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Remembering The ‘Missile Man of India’, on his 6th death anniversary

The former President of India, Avul Pakir Jainulabdeen Abdul Kalam, passed away on July 27, 2015. The nation remembers him each time India achieves a feat in the area of science, especially in the area of space and missiles. As the 11th President of India, Dr. APJ Abdul Kalam was instrumental in developing the Agni and Prithvi missiles. Dr. Kalam authored numerous books, including Wings of Fire and Ignited Minds, which inspire children and adults alike to pursue their dreams.

Likewise, his personal story was nothing short of heroic. Dr. Kalam, who was born on October 15, 1931, in a modest family in Rameswaram, Tamil Nadu, faced hardships throughout his childhood but never gave up. Dr. Kalam graduated from St. Joseph’s College with a degree in Physics after graduating from Schwartz Higher Secondary School. During his studies, it is said that he would study for hours without any breaks and was particularly attracted to mathematics. After graduating from Madras Institute of Technology, Dr. Kalam went on to earn a degree in aeronautical engineering.

Dr. Kalam joined the Defence Research and Development Organisation (DRDO) in 1958. A decade later, in 1969, he joined the Indian Space Research Organisation (ISRO). During his tenure, he directed the development of the SLV-III, which was the first satellite launch vehicle designed and manufactured in India. In 1982, Dr. Kalam returned to the DRDO to implement the Integrated Guided Missile Development Program, which later earned him the nickname ‘Missile Man of India’.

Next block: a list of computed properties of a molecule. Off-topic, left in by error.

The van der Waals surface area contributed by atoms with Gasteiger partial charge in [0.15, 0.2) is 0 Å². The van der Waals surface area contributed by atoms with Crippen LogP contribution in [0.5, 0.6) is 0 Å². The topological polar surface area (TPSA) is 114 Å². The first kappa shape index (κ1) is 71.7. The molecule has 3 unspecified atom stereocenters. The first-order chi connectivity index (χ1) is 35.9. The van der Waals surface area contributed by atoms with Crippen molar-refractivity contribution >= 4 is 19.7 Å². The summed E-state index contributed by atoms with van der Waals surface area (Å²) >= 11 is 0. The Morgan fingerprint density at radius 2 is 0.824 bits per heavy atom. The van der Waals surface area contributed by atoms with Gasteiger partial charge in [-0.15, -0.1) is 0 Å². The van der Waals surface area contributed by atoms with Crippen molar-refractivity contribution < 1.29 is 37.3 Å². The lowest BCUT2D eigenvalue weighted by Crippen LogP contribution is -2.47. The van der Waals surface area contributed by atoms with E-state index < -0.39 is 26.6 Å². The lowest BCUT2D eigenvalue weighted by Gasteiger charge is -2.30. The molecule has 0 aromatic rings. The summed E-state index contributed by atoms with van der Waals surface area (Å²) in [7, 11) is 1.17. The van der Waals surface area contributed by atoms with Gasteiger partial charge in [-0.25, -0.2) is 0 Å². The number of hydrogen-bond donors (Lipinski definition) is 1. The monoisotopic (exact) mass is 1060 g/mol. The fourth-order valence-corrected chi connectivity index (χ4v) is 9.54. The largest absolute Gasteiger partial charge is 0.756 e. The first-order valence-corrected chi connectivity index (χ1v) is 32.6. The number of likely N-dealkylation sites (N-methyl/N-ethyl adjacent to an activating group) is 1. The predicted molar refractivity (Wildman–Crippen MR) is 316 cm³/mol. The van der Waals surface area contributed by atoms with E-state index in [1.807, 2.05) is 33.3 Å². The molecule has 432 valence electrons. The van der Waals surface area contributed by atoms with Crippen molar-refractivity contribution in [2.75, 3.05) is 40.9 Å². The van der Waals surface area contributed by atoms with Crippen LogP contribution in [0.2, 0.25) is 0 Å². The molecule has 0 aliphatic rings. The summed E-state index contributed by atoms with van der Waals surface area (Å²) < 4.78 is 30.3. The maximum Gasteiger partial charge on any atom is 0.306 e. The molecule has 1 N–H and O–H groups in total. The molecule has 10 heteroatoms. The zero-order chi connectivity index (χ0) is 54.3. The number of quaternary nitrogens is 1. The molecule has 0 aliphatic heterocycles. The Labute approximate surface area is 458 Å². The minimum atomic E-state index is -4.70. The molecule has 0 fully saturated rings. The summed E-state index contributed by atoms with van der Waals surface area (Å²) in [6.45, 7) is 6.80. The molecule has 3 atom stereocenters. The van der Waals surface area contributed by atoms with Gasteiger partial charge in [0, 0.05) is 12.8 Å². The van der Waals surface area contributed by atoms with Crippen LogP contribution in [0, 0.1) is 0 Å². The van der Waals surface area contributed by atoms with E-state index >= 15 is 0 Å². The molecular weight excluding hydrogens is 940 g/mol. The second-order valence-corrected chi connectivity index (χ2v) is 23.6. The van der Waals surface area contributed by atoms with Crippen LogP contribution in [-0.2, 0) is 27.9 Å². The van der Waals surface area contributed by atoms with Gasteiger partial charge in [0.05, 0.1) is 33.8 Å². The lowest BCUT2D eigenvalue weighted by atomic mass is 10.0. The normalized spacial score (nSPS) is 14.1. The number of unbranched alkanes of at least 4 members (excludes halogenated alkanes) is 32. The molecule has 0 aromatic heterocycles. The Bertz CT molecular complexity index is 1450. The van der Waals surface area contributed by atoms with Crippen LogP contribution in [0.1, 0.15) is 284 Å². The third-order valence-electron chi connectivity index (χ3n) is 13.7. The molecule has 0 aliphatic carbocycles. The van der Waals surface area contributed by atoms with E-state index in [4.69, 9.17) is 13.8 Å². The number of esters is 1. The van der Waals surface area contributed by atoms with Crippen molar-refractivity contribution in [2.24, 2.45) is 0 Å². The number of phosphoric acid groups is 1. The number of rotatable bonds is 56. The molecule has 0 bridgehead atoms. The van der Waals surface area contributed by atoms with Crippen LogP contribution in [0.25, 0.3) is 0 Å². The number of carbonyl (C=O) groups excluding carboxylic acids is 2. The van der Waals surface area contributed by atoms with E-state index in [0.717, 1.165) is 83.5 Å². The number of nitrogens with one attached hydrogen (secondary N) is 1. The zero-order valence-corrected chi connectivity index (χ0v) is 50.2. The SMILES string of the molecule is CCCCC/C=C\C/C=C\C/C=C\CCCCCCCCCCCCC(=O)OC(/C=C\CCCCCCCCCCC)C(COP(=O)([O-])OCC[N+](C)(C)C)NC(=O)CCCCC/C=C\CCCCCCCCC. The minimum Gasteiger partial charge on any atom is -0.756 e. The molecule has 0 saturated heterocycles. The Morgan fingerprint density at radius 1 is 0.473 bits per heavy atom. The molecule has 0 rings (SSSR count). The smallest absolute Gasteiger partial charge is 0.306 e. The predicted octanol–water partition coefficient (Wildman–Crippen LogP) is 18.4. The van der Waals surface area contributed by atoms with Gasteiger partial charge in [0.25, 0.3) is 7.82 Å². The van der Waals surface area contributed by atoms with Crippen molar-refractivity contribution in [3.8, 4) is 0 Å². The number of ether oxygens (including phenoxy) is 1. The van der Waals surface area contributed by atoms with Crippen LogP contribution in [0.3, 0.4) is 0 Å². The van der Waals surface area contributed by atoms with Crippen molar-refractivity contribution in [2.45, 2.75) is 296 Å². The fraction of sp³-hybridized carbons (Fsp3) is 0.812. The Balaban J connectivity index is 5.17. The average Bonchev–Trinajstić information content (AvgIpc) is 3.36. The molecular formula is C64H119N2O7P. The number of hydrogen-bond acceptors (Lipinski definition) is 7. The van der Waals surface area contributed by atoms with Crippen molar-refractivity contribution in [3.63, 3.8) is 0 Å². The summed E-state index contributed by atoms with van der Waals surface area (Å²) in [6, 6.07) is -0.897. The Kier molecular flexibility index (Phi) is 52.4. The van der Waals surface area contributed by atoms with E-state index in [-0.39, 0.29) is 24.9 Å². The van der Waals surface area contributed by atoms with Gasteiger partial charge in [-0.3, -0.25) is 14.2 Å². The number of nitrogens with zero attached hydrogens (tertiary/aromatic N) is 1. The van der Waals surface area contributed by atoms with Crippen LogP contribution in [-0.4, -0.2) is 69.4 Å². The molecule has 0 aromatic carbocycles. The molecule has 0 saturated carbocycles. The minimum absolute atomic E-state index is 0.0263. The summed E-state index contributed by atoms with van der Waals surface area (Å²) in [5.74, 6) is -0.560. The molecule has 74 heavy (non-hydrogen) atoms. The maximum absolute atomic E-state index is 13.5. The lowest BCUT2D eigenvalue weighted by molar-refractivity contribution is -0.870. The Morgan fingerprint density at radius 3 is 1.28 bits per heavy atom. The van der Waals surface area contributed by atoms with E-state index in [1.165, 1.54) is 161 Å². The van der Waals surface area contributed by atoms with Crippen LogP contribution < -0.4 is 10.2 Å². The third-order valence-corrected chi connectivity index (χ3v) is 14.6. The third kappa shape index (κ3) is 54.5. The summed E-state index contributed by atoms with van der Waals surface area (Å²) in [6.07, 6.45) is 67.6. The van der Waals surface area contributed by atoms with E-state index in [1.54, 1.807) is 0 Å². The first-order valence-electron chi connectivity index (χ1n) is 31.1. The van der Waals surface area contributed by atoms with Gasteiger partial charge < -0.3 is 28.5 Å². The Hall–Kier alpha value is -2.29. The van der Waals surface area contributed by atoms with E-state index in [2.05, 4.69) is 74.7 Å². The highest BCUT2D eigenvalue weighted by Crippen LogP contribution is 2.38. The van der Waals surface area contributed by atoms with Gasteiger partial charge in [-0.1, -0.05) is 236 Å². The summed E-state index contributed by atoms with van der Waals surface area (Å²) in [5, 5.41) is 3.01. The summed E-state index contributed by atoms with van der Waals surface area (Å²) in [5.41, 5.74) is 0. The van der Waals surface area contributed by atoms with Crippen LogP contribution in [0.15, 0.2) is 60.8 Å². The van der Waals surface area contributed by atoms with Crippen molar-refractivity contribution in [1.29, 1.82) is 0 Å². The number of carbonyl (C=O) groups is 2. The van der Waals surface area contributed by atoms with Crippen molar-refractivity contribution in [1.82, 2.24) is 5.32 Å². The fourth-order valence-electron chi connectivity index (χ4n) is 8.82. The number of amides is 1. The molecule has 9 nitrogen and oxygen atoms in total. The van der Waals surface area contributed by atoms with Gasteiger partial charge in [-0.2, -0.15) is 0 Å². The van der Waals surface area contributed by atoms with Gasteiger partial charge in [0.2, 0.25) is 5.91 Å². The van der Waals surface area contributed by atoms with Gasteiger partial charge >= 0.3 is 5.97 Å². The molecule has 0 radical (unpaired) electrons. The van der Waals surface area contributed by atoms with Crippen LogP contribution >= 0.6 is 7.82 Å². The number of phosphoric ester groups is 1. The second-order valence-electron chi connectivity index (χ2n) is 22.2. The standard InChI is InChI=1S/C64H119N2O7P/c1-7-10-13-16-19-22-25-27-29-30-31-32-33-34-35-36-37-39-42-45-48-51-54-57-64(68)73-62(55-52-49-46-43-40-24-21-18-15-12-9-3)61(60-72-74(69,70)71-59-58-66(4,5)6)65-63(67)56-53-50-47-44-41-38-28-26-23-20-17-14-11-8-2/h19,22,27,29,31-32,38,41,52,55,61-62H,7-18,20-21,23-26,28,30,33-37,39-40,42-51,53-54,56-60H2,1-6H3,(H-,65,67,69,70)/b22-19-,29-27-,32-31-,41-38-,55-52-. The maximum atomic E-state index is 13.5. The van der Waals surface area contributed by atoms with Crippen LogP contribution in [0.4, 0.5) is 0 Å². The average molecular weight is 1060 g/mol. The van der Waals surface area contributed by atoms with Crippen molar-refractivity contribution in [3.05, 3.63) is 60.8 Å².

However, his greatest contribution to India was yet to come. Dr. Kalam also had the distinction of working with parties across a wide ideological spectrum. During the PV Narsimha Rao government, he served as the defence minister’s scientific advisor. Dr. Kalam played an important role in the 1998 nuclear test conducted by India under the leadership of Prime Minister Atal Bihari Vajpayee. While the international community expressed displeasure over the development and even imposed economic sanctions on India, the May 1998 Pokhran-II tests made Dr. Kalam a household name.

When Mr. Vajpayee returned to power in 1999, Dr. Kalam served as the principal scientific adviser to the government until 2001. He succeeded KR Narayanan as President of India a year later. Dr. Kalam was honoured with Padma Bhushan in 1990 and Bharat Ratna in 1997, which is the highest honor given to a non-military individual.

On July 27, 2015, the ‘Missile Man of India’ collapsed and died from a cardiac arrest while delivering a lecture at the Indian Institute of Management, Shillong. However, he continues to live on in the hearts of Indians.


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